Adapting the Lesk Algorithm for Calculating Term Similarity in the Context of Requirements Engineering

  • Jürgen VöhringerEmail author
  • Günther Fliedl
Conference paper


Calculating similarity measures between schema concept terms has turned out to be an essential task in our requirements engineering research. The reason is that automatic integration of source texts and terms in the requirements engineering domain presupposes decisions about the similarity and the conflict potential of linguistic units, i.e. by default words. After shortly discussing several WordNet based similarity measures, we propose the Lesk algorithm as the most suitable choice for the integration task. Our test results show that both the Lesk algorithm and the underlying lexicon (i.e. WordNet) can be optimized for engineering purposes. We describe in detail how Lesk and WordNet can be applied for term conflict recognition and resolution during the engineering workflow.


  1. Bellström P, Vöhringer J (2009) Towards the automation of modeling language independent schema integration. In: International conference on information, process, and knowledge management, eKnow 2009, Cancun, Mexico, pp 110–115Google Scholar
  2. Budanitsky A, Hirst G (2001) Semantic distance in WordNet: an experimental, application-oriented evaluation of five measures. In: Workshop on WordNet and other lexical resources, 2nd meeting of the North American chapter of the Association for Computational Linguistics, PittsburghGoogle Scholar
  3. Banerjee S., Pederson T (2002) An adapted Lesk algorithm for word sense disambiguation using WordNet. In: Proceedings of the 3rd international conference on intelligent text processing and computational linguistics, Tokyo, Japan, pp 136–145Google Scholar
  4. Fliedl G, Kop C, Vöhringer J (2008) Guideline based evaluation and verbalization of OWL class and property labels. Data Knowl Eng 69(4):331–342 (April 2010)CrossRefGoogle Scholar
  5. Hirst G, St-Onge D (1998) Lexical chains as representations of context for the detection and correction of malapropisms. In: WordNet: an electronic lexical database (Language, Speech, and Communication). MIT Press, CambridgeGoogle Scholar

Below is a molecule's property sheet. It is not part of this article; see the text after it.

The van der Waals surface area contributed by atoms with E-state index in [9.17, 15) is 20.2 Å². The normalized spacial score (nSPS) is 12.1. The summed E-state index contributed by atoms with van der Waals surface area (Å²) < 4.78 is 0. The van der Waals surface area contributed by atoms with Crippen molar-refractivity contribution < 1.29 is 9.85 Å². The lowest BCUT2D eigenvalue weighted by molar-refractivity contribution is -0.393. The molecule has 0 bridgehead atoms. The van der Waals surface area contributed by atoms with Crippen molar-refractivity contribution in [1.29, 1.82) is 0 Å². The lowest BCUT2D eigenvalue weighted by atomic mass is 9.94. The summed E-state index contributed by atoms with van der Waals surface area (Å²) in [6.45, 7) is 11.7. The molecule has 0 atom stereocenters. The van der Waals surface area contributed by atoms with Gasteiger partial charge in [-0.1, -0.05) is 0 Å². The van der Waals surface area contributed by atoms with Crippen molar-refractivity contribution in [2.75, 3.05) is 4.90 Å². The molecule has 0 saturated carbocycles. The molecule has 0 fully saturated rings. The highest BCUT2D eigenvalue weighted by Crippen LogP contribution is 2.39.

6. Leacock C, Chodorow M (1998) Combining local context and WordNet similarity for word sense identification. In: Fellbaum. MIT Press, Cambridge, pp 265–283Google Scholar
  7. Miller GA (1995) WordNet: a lexical database for English. Commun ACM, 38:39-41CrossRefGoogle Scholar
  8. Pederson T, Patwardhan S, Michelizzi J (2004) Wordnet::similarity—measuring the relatedness of concepts. In: Proceedings of the 19th national conference on artificial intelligence, San Jose, pp 1024–1025Google Scholar
  9. Resnik P (1995) Using information content to evaluate semantic similarity in a taxonomy. In: Proceedings of international joint conference for artificial intelligence (IJCAI-95), Montreal, pp 448–453Google Scholar
  10. Warin M, Oxhammar H, Volk M (2004) Enriching an ontology with WordNet based on similarity measures. In: MEANING-2005 Workshop, TrentoGoogle Scholar
  11. Willett P (2006) The Porter stemming algorithm: then and now. Electron Libr Inform Syst 40(3): 219–223, ISSN 0033-0337Google Scholar
  12. Wu Z, Palmer M (1994) Verb semantics and lexical selection. In: Proceedings of the 32nd annual meeting of the association for computational linguistics, Las CrucesGoogle Scholar
  13. Vöhringer J, Gälle D, Fliedl G, Kop C, Bazhenov M (2010) Using linguistic knowledge for fine-tuning ontologies in the context of requirements engineering.International Journal of Computational Linguistics and Applications, Vol. 1, No. 1-2 2010, in: chapter 5 Applications, ISSN 0976-0962, Bahri PublicationsGoogle Scholar

Copyright information

© Springer Science+Business Media, LLC 2011

Authors and Affiliations

  1. 1.Institute of Applied InformaticsAlpen-Adria-Universität KlagenfurtKlagenfurtAustria
  2. 2.Institute of Applied InformaticsAlpen-Adria-Universität KlagenfurtKlagenfurtAustria

Personalised recommendations